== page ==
Slugger O'Toole

Conversation, politics and stray insights

Lessons from Denmark in governing in coalitions…

Fri 14 February 2014, 4:10pm

No Friday thread this week. Instead, riffing off William Scholes column in The Irish News [H/T Kate], who found this interview in the FT with the Danish PM, Helle Thorning-Schmidt:

If you want to govern, you have to govern with other parties. If you are a minority coalition, you have to find a majority for your policies. And it can be very hard because it takes long discussions. But, in many ways, is it not good that you have to create things in a pragmatic way and you have to listen to other points of view and find the best solution?

Denmark of course, as again Ian has noted, is a far more communitarian society than ours. But the question could be raised in our is case is: do any of our parties actually want to govern?

Share 'Lessons from Denmark in governing in coalitions…' on Delicious Share 'Lessons from Denmark in governing in coalitions…' on Digg Share 'Lessons from Denmark in governing in coalitions…' on Facebook Share 'Lessons from Denmark in governing in coalitions…' on Google+ Share 'Lessons from Denmark in governing in coalitions…' on LinkedIn Share 'Lessons from Denmark in governing in coalitions…' on Pinterest Share 'Lessons from Denmark in governing in coalitions…' on reddit Share 'Lessons from Denmark in governing in coalitions…' on StumbleUpon Share 'Lessons from Denmark in governing in coalitions…' on Twitter Share 'Lessons from Denmark in governing in coalitions…' on Add to Bookmarks Share 'Lessons from Denmark in governing in coalitions…' on Email Share 'Lessons from Denmark in governing in coalitions…' on Print Friendly

Comments (5)

  1. IJP (profile) says:

    Thanks Mick,

    To expand on the theme…
    http://ianjamesparsley.wordpress.com/2014/02/04/who-can-count-to-79/

    What do you think?
    (Log in or register to judge or mark as offensive)
    Commend 0
  2. Mc Slaggart (profile) says:

    IJP

    Are the Unionist parties not just one party in reality?

    What do you think?
    (Log in or register to judge or mark as offensive)
    Commend 0
  3. tmitch57 (profile) says:

    Ian,

    Looking at what you wrote, there are a number of ways an opposition could be meshed with mandatory power sharing. First, parties could be designated as the official opposition within their category: the SDLP in the nationalist group and the UUP in the unionist group. Second, voters in a particular election could vote to replace one of the parties ruling in the Executive without replacing the other. This way if nationalists were satisfied with Sinn Fein they could keep it, while unionists switched parties or vice versa. Third, the GFA could be modified to replacing absolute majorities in both main categories with a weighted overall majority. This would have the added benefit of better accommodating the Other category and thus giving people an incentive to vote for Alliance or similar parties.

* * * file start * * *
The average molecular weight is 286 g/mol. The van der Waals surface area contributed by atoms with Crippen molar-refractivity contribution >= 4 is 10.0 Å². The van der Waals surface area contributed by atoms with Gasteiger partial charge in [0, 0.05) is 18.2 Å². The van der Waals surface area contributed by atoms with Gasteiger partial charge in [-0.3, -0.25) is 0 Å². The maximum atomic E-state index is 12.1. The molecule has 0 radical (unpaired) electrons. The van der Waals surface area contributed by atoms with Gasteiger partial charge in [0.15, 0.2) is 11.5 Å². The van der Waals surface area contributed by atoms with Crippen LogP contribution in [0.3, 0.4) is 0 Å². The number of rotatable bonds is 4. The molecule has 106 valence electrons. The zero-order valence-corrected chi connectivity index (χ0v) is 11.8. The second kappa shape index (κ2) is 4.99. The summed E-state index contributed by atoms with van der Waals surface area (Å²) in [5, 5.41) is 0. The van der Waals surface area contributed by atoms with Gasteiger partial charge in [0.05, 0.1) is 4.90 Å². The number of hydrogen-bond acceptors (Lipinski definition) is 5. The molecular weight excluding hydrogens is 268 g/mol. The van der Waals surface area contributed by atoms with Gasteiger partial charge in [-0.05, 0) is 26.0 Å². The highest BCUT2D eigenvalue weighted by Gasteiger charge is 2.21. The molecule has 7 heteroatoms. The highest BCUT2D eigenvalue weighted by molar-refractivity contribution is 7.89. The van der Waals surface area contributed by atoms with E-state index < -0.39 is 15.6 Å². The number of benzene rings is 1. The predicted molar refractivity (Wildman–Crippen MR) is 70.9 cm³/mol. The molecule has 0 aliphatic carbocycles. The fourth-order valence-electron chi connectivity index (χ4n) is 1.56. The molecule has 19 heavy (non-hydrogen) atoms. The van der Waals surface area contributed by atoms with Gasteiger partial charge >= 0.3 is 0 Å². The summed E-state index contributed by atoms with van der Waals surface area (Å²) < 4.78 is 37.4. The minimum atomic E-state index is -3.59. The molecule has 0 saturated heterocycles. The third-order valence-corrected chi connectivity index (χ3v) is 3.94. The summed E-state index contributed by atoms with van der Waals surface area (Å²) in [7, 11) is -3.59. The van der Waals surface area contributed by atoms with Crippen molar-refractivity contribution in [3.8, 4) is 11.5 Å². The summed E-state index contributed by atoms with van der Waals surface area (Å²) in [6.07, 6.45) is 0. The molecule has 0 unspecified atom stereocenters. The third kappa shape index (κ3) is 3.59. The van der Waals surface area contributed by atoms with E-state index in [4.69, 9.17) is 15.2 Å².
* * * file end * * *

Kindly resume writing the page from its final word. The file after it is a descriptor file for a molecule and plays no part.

Now the biggest problem is that parties that benefit from the present system are the ones that would have to vote in favor of any replacement.

    “Are the Unionist parties not just one party in reality?”

    McSlaggart,

    Most nationalists seem to consider Alliance to be a unionist party and the differences between Alliance and the DUP on most matters are much greater than those between Sinn Fein and the SDLP.

    What do you think?
    (Log in or register to judge or mark as offensive)
    Commend 0
  4. IJP (profile) says:

    Mc Slaggart

    No. One is sectarian but still vaguely competent (at least electorally). The other is sectarian and incompetent.

    tmitch

    This may be my bias, but I don’t see your first paragraph as a benefit at all.

    Firstly, “Other” voters do not benefit. They don’t want the “Other” category to do well; they oppose categories at all.

    Secondly and frankly more importantly, you would still have parties wedged together whether they like it or not; and you would also have an Executive formed before it has agreed on a single policy. We’ve already seen the result – years of inaction.

    My proposal removes the bias towards voting or even designating “Unionist” or “Nationalist”. Perhaps more importantly still, it allows parties to negotiate Executive formation on policy rather than just number of positions, which in turn changes their relationship with the electorate because now policies (and policy priorities) matter.

    My proposal also removes all the offices. A new Executive would be at liberty to have a single First Minister, for example; or to change the number of Departments; or to institute Junior Ministers (similar to the first Scottish Parliament); or to have double Junior Ministers with a few senior Cabinet Secretaries (the current Scottish system).

    The underlying point is that parties would no longer just be wedged together to then argue over every single policy issue. They would agree on policies before the Executive was formed, and those policies would in effect be binding.

    Re Alliance, Nationalists only consider Alliance a “Unionist” party when it suits. But when they are talking about how soon Nationalists are going to have more MLAs than Unionists, they are suddenly quite content for Alliance not to be Unionists…! :)

    What do you think?
    (Log in or register to judge or mark as offensive)
    Commend 0
  5. Mc Slaggart (profile) says:

    tmitch57

    Alliance

    Jayus, the platitude party. If they ever grew a backbone then I would think they amounted to something.

    Jayus:
    Indonesian – “A joke so poorly told and so unfunny that one cannot help but laugh.”

    What do you think?
    (Log in or register to judge or mark as offensive)
    Commend 0

Leave a Reply

You must be logged in to post a comment.

Copyright © 2003 - 2014 Slugger O'Toole Ltd. All rights reserved.
Powered by WordPress; produced by Puffbox.
49 queries. 0.464 seconds.